Melanie Phillips, in particular, was especially fulsome in her praise:
"Muslims like Husain need our support, encouragement and protection... 'The Islamist' should be sent to every politician at Westminster, put on the desk of every counter-intelligence officer and thrust under the supercilious nose of every journalist who maunders on about 'Islamophobia'"
Phillips is, of course, renowned for her pro-Israel tirades, her anti-Muslim bigotry and her loopy belief that Iraq really did have WMD's except that they managed to spirit them away to Syria just in time so that the Americans could not find them. Now what would cause such a staunch Zionist like her to display strong support for Husain's book?
You do not have to get very far in reading The Islamist to find out. Right at the outset, in his preface to the book, Husain says:
"This book is a protest against political Islam, based on my own experience as a British Muslim who grew up in London, became an extremist - an Islamist - and saw the error of his ways."
So, in Husain's worldview, 'political Islam' = 'extremism' = 'Islamists'. And who exactly does Husain identify as 'Islamists/extremists'? It is not just the pre-1996 Omar Bakri-led Hizb ut-Tahrir, but also the Young Muslim Organisation, Islamic Forum Europe, UK Islamic Mission, JIMAS, the Muslim Association of Britain, the Islamic Society of Britain and the Muslim Council of Britain, amongst others. In short, many of the most active and dedicated Muslim organisations in the country. No wonder Mel P was grinning!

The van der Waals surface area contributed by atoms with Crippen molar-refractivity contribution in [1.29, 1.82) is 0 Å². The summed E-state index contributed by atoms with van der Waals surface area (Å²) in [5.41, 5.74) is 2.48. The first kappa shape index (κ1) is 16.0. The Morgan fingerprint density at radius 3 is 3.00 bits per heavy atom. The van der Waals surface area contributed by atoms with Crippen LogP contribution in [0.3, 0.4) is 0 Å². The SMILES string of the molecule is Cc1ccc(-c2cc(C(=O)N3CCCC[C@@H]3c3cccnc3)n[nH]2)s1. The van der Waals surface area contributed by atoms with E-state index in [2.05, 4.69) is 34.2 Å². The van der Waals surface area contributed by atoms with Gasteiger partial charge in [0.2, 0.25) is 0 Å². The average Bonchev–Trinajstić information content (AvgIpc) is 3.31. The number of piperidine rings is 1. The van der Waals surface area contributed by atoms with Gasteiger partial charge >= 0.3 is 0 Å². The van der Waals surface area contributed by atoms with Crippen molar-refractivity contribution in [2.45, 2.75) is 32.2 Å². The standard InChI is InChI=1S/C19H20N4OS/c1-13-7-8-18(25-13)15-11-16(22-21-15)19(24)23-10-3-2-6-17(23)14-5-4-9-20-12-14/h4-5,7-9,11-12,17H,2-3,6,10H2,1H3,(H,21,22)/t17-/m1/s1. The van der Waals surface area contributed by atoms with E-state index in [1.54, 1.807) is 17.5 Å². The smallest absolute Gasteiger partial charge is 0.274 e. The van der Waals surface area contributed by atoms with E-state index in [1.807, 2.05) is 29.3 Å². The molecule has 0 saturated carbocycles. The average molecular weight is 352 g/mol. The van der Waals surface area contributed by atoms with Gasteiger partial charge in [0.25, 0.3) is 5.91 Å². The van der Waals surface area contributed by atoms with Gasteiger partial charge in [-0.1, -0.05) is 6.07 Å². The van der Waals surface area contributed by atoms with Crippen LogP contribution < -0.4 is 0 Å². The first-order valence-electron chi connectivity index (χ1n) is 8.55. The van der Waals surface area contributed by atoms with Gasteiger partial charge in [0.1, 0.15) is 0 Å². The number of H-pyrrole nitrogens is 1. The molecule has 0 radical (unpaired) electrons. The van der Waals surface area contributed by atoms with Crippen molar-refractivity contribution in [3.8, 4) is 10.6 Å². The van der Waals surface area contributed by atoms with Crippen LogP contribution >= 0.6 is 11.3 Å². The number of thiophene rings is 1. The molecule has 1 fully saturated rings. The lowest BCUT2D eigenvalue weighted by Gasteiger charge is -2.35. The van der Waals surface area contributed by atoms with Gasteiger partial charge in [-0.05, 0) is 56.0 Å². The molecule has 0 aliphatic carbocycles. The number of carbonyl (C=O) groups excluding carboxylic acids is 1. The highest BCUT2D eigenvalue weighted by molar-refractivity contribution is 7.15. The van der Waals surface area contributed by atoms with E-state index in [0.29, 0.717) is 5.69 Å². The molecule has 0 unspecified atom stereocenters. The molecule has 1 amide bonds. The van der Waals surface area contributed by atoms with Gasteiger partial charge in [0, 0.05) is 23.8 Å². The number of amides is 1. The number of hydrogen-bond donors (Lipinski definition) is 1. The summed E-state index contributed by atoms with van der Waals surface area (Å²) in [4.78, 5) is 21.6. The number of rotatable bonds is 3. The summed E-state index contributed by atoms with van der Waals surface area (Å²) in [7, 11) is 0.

In brief, 'The Islamist' sees Husain describing his own personal journey growing up in Limehouse in the 1980's and how, in 1990, when Husain was 15, a friend at school first introduced him to the work of YMO based in the East London Mosque in Whitechapel. After spending about three years with YMO he becomes dissatisfied and then turns towards Hizb ut-Tahrir whose leader at the time was Omar Bakri and whose 'mastery of the Arabic language' (p82) and arguments for the necessity of an Islamic state Husain at the time found convincing. After spending another couple of years with HT, Husain again becomes disillusioned and this time is introduced to the Islamic Society of Britain. Very soon, however, he renounces all these organisations and embarks on a sufi path to which he claims to have remained to this day. Members of the other organisations listed, he believes, are better described as being 'Islamists' rather than Muslims.